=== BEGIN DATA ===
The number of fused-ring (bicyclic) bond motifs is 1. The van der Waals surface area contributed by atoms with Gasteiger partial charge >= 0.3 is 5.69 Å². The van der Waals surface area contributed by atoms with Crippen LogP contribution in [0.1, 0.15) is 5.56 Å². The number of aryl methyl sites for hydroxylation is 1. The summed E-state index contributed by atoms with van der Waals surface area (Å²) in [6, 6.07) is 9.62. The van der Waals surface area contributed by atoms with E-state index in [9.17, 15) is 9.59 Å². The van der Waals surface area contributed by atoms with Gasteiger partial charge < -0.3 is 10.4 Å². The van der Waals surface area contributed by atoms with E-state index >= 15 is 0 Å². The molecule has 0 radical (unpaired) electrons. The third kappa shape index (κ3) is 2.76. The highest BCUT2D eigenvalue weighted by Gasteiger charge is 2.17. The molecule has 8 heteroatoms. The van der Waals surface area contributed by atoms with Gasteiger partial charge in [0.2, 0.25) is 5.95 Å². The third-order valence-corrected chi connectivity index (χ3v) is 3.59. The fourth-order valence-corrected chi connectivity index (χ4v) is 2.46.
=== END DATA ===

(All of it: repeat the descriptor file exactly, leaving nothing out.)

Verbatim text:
The number of fused-ring (bicyclic) bond motifs is 1. The van der Waals surface area contributed by atoms with Gasteiger partial charge >= 0.3 is 5.69 Å². The van der Waals surface area contributed by atoms with Crippen LogP contribution in [0.1, 0.15) is 5.56 Å². The number of aryl methyl sites for hydroxylation is 1. The summed E-state index contributed by atoms with van der Waals surface area (Å²) in [6, 6.07) is 9.62. The van der Waals surface area contributed by atoms with E-state index in [9.17, 15) is 9.59 Å². The van der Waals surface area contributed by atoms with Gasteiger partial charge < -0.3 is 10.4 Å². The van der Waals surface area contributed by atoms with E-state index >= 15 is 0 Å². The molecule has 0 radical (unpaired) electrons. The third kappa shape index (κ3) is 2.76. The highest BCUT2D eigenvalue weighted by Gasteiger charge is 2.17. The molecule has 8 heteroatoms. The van der Waals surface area contributed by atoms with Gasteiger partial charge in [0.2, 0.25) is 5.95 Å². The third-order valence-corrected chi connectivity index (χ3v) is 3.59. The fourth-order valence-corrected chi connectivity index (χ4v) is 2.46.